1. Get to the point: Lead with the punchline, not the joke. Share what employees need to know upfront and follow up with concise supporting details. Surprisingly, according to PR NEWS, 74% of communicators believe they write concise and effective messages, while 60% of employees disagree.
  2. Honesty is the best policy: Build trust by consistently telling the truth, particularly when things don’t go as planned. When sharing bad news, explain how you plan to address and resolve the situation.
  3. Repetition is key: Reinforce important information consistently. However, striking a balance is crucial to avoid overcommunicating. Establish routine touchpoints, such as a weekly update email, to set expectations and keep employees informed.
  4. Foster open communication: Coach Lasso respectfully tells his players, “I want you to know I value each of your opinions, even when you’re wrong.” Encourage your employees to share questions or concerns. Create a culture of trust where employees feel comfortable seeking assistance in times of need. This contributes to positive outcomes such as growth and profitability.

Leveraging Key Tools and Adapting for Success

Implementing successful internal communications doesn’t have to be challenging. Today, organizations have a range of programs at their disposal, including Gmail, Outlook, Slack, Microsoft Teams, Asana and more. However, many organizations fail to fully capitalize on these tools for effective employee communication. Even before the pandemic, research indicated that 44% of workers desired wider adoption of internal business communication tools.

While adopting these tools is crucial, it is equally vital to identify what works best for your workforce. Our team didn’t settle on our internal communication tools overnight; it took trial and error to determine the resources that align with our culture. Continually adjust your methods based on what proves most effective for your personnel.

When Coach Lasso playfully asks the team’s arrogant yet loveable superstar Jamie Tartt if he would rather be a lion or a panda, Jamie playfully replies, “Coach, I’m me. Why would I want to be anything else?” The same philosophy should apply to your team. Rather than asking employees to change how they prefer to communicate, you should meet them where they are and connect with them in ways that are most effective for them.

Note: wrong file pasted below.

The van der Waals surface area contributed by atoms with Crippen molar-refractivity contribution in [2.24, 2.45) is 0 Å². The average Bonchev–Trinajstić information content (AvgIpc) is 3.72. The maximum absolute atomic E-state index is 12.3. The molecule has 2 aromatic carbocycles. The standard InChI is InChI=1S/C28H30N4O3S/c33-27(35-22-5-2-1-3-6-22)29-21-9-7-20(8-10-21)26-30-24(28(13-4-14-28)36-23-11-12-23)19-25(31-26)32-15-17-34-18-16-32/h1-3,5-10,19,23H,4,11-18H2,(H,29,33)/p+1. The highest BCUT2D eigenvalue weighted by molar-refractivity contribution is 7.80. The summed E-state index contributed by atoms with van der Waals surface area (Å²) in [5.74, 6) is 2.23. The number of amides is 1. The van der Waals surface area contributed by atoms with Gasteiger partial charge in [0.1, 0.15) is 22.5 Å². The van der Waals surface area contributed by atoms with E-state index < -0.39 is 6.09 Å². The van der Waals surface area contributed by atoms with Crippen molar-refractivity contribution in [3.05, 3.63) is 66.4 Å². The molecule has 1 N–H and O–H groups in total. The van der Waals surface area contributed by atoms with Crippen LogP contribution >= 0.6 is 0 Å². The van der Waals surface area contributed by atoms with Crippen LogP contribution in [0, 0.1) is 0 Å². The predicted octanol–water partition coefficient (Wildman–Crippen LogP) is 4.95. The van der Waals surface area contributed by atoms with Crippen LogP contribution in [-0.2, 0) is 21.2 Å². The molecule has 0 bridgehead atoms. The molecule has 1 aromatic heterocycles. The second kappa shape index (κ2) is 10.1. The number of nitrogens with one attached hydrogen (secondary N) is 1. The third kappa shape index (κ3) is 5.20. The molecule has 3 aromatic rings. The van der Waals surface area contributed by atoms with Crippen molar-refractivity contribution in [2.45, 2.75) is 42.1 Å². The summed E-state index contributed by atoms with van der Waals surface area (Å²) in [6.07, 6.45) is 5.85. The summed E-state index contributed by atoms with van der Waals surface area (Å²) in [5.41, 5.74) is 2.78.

Embrace Empathy and Authenticity

Before sending your next company-wide email or hosting a town hall meeting, remember the individuals on the receiving end of your message. Treat your employees with kindness and understanding from the very beginning. Some of the best management advice I ever received was to start every interaction with a coworker with a greeting, even if it is simple as “hello,” or “good morning,” before transitioning to whatever question or update I was about to share. As AFC Richmond player-turned-coach Roy Kent reminds the press in “Ted Lasso,” “[footballers] are also people. And none of us know what is going on in each other’s lives.”

Research conducted by Gartner revealed that just 29% of employees consider their leaders as “human leaders” who display authenticity, adaptability and empathy. As the workplace undergoes transformation, it is essential for organizations to understand how to effectively reach and engage their employees.

If you require assistance in developing your internal communications strategy, we’re here to help. Reach out to us to initiate a conversation.